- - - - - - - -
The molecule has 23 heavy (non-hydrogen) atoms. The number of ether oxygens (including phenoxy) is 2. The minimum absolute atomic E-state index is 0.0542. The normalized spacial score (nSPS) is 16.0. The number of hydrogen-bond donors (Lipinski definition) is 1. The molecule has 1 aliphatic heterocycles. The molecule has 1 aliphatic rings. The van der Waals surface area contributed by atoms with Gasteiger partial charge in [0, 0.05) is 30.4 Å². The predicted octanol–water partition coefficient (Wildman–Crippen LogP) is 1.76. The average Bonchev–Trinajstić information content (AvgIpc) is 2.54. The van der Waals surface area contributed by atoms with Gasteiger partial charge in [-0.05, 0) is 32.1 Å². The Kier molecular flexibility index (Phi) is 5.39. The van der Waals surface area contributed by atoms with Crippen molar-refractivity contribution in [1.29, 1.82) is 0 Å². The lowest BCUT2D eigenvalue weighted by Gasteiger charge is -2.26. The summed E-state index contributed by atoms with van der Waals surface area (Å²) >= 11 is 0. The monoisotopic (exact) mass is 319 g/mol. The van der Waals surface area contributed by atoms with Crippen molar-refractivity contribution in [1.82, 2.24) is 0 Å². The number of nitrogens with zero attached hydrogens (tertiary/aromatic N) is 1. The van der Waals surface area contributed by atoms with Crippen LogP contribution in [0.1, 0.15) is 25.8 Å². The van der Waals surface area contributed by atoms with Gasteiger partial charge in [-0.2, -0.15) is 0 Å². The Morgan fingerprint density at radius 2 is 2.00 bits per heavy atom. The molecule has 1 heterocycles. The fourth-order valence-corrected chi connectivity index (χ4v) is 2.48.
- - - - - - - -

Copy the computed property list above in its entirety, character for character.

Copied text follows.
The molecule has 23 heavy (non-hydrogen) atoms. The number of ether oxygens (including phenoxy) is 2. The minimum absolute atomic E-state index is 0.0542. The normalized spacial score (nSPS) is 16.0. The number of hydrogen-bond donors (Lipinski definition) is 1. The molecule has 1 aliphatic heterocycles. The molecule has 1 aliphatic rings. The van der Waals surface area contributed by atoms with Gasteiger partial charge in [0, 0.05) is 30.4 Å². The predicted octanol–water partition coefficient (Wildman–Crippen LogP) is 1.76. The average Bonchev–Trinajstić information content (AvgIpc) is 2.54. The van der Waals surface area contributed by atoms with Gasteiger partial charge in [-0.05, 0) is 32.1 Å². The Kier molecular flexibility index (Phi) is 5.39. The van der Waals surface area contributed by atoms with Crippen molar-refractivity contribution in [1.29, 1.82) is 0 Å². The lowest BCUT2D eigenvalue weighted by Gasteiger charge is -2.26. The summed E-state index contributed by atoms with van der Waals surface area (Å²) >= 11 is 0. The monoisotopic (exact) mass is 319 g/mol. The van der Waals surface area contributed by atoms with Crippen molar-refractivity contribution in [1.82, 2.24) is 0 Å². The number of nitrogens with zero attached hydrogens (tertiary/aromatic N) is 1. The van der Waals surface area contributed by atoms with Crippen LogP contribution in [0.1, 0.15) is 25.8 Å². The van der Waals surface area contributed by atoms with Gasteiger partial charge in [-0.2, -0.15) is 0 Å². The Morgan fingerprint density at radius 2 is 2.00 bits per heavy atom. The molecule has 1 heterocycles. The fourth-order valence-corrected chi connectivity index (χ4v) is 2.48.